Tuesday’s Headlines: Protesting Whoopi Edition

families for safe streets logoA group of Families for Safe Streets members will be picketing outside the ABC studios on W. 66th Street where “The View” is broadcast today at 8 a.m. The members — all of whom have lost loved ones to road violence — were motivated after co-host Whoopi Goldberg berated Mayor de Blasio on the show last week with inaccurate comments about bike lanes and road safety.

The group will hand out flyers reminding Goldberg fans that “traffic violence is a preventable public health crisis.”

Over the weekend, Goldberg issued a tepid apology for her misinformation, but the group said it was too little, too late. Goldberg should tread lightly — Families for Safe Streets is the same group that took down State Senator Marty Golden.

For now, here’s the news:

  • The MTA board will vote on a fare hike on Thursday, but the Daily News reminds us that Gov. Cuomo is opposed to a fare hike — and we all remember what happened when Cuomo didn’t like something the MTA board wanted to do. Without a fare hike, the MTA will be facing a $244-million budget hole this year.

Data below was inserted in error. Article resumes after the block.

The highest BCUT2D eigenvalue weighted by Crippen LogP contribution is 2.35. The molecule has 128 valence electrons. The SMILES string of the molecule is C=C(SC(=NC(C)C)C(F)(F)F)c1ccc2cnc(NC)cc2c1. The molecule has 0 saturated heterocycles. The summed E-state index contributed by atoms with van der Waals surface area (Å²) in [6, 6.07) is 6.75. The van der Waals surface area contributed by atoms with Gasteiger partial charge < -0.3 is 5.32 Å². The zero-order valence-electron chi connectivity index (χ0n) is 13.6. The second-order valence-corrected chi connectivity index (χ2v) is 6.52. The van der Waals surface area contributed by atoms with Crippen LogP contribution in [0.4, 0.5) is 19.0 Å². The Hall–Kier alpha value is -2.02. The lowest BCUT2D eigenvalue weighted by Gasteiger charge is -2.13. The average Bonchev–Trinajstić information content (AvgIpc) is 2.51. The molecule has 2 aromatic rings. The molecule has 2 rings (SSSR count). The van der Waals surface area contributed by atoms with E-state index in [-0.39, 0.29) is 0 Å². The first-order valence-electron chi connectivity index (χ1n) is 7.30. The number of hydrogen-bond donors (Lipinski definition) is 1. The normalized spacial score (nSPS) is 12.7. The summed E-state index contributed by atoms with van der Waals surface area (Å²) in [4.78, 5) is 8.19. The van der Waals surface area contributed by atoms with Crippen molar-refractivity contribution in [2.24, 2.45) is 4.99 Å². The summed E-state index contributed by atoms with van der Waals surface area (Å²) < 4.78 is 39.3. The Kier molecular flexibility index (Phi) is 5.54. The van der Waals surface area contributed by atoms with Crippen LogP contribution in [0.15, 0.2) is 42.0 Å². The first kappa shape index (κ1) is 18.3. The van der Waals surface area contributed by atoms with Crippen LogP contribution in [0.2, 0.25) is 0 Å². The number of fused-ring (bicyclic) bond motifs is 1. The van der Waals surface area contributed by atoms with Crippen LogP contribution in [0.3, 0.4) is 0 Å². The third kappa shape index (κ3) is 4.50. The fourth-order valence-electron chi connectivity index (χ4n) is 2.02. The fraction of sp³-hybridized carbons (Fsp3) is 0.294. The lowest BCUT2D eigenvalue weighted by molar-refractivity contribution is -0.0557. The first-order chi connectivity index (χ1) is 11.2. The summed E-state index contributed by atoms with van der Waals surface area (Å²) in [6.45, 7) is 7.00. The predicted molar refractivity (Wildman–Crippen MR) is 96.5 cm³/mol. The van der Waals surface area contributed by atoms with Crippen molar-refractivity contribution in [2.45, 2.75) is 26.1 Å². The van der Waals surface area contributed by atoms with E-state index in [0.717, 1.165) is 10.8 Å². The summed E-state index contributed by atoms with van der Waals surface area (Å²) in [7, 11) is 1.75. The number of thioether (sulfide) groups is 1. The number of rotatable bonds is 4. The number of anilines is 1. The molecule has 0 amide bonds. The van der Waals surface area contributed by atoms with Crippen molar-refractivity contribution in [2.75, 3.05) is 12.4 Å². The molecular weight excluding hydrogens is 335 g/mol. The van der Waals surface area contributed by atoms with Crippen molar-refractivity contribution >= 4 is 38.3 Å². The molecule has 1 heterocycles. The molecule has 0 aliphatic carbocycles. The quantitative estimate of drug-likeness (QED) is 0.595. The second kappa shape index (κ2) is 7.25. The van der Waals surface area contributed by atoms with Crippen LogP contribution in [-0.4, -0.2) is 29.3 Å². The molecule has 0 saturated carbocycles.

• Meanwhile, the MTA board will bring in an independent consultant to review the Cuomo-backed L-train fix. (NYDN)
  • War on Cars, the podcast hosted by motor minimizers Sarah Goodyear, Doug Gordon and Aaron Naparstek, is back with a new episode. This week, the transit-loving trio uses Whoopi Goldberg’s mind-blowingly wrong comments about bike lanes last week into a deep look at why even liberal people have a blind spot about the problems wrought by automobiles. Looking at you, Mayor de Blasio.
  • Trains will be running faster underground as the MTA raises some speed limits. (NY Post)
  • It was a bad year for suburban commuters, too, as Paul Berger in the Wall Street Journal reports.
  • WNBC News had the photo of the day: A tractor-trailer truck causing mayhem on W. 23rd Street in Manhattan. The Post covered it, too, but the picture wasn’t as good.
  • And, finally, it’s official: There are 23 candidates for Public Advocate. (NY Times)